Hillary’s “education” program a path to academic stagflation

Hillary’s “education” program a path to academic stagflation

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Hillary's "trust me its good" education plan promises to be Obamacare for college students and their parents.

"Hillary Clinton Feb 3 2008" by Calebrw at en.wikipedia. Licensed under CC BY-SA 3.0 via Wikimedia Commons - https://commons.wikimedia.org/wiki/File:Hillary_Clinton_Feb_3_2008.jpg#/media/File:Hillary_Clinton_Feb_3_2008.jpg

WASHINGTON, Aug. 9, 2015 — The New York Daily News posted the headline, “Hillary Clinton to unveil plan to make college more affordable in push to engage millennials.” This showed not just the paper’s bias, but highlighted Hillary’s profound ignorance about economics.

It’s not that anyone knows the specifics of her plan; those are coming soon. Remember Nancy Pelosi’s comment, “We need to pass the bill to know what’s in the bill”?

Hillary’s stripes don’t change, so we can expect some declaration of a “right” to higher education or lower-interest student loans or ways to have loans forgiven — perhaps by teaching or taking on some other low-paying job with access to opportunities for indoctrinating our youth.

Hillary’s ‘growth and fairness’ economic policy will lead to stagflation

It’s axiomatic that any government plan to coerce lower costs by manipulating the market for education will result in higher costs to the students, and via inefficiencies, be costly to the rest of us.

Hillary doesn’t need any specifics, though. Even without knowing anything about the plan, the NYDN says, “The plan itself, along with Clinton’s call to let people refinance their student loans, is a big part of the economic argument she’s making to the millennial voters born in the 1980s and 1990s.”

Whatever it is, the Daily News knows it will work.

She’s just trying to rope up dim-witted students, put them on buses, and take them in for early voting so they can cross that off their to-do lists, with some vague idea that she’s on their side. Don’t believe me? “Clinton’s campaign has been busy finding volunteer leaders on campuses across the country to push their classmates to pledge support.”

So, why won’t manipulation of the education market work? Because it isn’t necessary. People will head in the best direction for themselves, if they’re allowed to. Any time one is forced to do something else — like pay for someone else’s college or force colleges to admit more students than they can accommodate — choice is eliminated.

Freedom is efficient, but manipulation costs. If an idea is so good, why aren’t free people doing it already?

Business does not create jobs and Hillary Clinton doesn’t understand economics

Here are some possible educational Hillary plans, already floated by various socialists.

  • She could declare higher education a “right.” Not only would that cheapen existing degrees, but it would force colleges to expand, diluting the teaching pool while dumping more debt on these institutions.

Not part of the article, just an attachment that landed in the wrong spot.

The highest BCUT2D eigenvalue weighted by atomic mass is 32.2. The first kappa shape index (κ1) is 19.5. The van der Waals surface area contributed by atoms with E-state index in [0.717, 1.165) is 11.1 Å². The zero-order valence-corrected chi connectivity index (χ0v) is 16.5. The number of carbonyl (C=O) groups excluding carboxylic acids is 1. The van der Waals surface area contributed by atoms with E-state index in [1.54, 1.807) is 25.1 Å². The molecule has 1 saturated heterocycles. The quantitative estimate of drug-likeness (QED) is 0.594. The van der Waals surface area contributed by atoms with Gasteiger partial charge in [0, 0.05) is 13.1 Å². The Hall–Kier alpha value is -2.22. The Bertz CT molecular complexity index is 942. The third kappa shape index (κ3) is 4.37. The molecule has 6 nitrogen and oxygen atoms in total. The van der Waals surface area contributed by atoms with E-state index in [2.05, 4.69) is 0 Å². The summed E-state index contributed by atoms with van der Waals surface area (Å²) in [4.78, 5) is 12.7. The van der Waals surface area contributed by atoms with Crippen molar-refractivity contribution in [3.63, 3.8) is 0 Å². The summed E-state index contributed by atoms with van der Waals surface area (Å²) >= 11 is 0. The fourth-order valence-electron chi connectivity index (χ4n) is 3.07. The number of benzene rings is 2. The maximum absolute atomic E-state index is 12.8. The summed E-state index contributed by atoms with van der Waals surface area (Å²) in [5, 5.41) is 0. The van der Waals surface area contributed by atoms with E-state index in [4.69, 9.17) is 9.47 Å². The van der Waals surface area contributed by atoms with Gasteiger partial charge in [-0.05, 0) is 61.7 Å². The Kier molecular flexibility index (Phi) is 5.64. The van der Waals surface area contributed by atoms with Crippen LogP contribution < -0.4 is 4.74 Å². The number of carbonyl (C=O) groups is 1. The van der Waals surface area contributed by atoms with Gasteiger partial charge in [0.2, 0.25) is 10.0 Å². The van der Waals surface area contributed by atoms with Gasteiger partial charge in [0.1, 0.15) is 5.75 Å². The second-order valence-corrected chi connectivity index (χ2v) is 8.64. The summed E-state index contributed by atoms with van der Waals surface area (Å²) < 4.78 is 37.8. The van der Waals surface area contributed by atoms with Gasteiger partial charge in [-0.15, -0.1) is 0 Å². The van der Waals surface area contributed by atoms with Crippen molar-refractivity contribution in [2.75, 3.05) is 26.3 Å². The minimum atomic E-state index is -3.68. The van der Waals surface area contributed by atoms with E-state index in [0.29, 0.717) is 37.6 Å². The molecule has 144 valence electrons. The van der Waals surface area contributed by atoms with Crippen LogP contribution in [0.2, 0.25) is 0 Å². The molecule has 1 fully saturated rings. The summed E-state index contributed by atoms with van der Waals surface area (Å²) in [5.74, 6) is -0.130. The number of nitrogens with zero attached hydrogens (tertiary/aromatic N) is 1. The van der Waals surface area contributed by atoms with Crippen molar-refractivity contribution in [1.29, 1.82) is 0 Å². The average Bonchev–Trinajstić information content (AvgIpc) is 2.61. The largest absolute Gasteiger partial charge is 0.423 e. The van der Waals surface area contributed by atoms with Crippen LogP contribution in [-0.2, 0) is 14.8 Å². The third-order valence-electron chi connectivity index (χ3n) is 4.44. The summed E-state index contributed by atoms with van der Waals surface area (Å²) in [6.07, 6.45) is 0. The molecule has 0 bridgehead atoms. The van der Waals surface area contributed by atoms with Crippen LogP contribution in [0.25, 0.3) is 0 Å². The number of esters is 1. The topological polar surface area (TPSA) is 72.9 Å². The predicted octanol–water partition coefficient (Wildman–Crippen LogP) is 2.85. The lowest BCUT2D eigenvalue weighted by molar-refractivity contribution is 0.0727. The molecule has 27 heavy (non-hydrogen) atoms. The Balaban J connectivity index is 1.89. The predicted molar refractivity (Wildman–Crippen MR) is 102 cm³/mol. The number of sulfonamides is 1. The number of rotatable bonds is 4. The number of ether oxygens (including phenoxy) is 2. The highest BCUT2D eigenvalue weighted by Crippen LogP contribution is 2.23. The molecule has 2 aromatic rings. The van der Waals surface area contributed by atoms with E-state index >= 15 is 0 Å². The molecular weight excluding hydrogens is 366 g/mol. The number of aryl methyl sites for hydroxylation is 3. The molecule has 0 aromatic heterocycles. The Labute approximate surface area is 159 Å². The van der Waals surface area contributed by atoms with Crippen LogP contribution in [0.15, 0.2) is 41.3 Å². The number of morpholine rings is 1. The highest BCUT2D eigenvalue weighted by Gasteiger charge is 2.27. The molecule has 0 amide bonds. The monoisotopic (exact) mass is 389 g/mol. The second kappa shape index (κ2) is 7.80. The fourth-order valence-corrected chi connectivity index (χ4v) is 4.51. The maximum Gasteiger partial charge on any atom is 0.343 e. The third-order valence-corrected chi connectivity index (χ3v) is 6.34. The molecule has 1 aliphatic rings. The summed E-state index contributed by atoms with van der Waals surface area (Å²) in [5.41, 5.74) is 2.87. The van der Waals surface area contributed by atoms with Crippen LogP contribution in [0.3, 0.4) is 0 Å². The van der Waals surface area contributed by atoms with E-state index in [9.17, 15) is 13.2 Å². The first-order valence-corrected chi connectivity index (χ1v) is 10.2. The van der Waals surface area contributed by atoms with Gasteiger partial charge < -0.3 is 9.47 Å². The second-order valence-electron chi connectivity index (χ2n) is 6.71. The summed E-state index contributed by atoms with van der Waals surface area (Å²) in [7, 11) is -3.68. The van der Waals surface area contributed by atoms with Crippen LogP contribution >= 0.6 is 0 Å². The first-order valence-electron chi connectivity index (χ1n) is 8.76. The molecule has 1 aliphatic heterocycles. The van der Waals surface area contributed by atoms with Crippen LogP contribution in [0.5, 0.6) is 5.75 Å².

• Trying to make college “affordable” could also mean cheaper loans to students or government subsidies to colleges. If loans get cheaper, students will borrow more money — and be more in debt on graduation day than they are now. Colleges will feel free to continue raising their tuitions and fees. If it’s easier to get into college, less prepared students will go to college, seeking ever-easier classes and ever-less-demanding curricula. It’s unlikely that means we’ll see more graduating engineers, doctors and scientists.
  • If government increases subsidies to schools, government will demand more control over the curriculum, more say in who gets tenured, make more demands about how subjects are taught and how grades are assigned — Common Core on steroids. Colleges will feel free to continue raising their tuitions and fees, and taxpayers will pay for it.

The results would be predictable: less rigorous academics, less academic freedom, more government control over academia, lower achievement, a cheapening of existing degrees and greater demand for advanced degrees (which will keep students from becoming productive for even longer, while raising their debt), greater opportunity separation between those who have degrees and those who don’t, and more expense for students and everybody else.

The Hillary Clinton charade: Elitist or progressive populist?

But we don’t have many honest economics teachers any more, and proportionately fewer inquisitive econ students. We don’t have students who are, even now, trained in investigative, critical thinking. They’ll just get on the buses and vote for Hillary.

But that’s another case against early voting, and the topic for another column.

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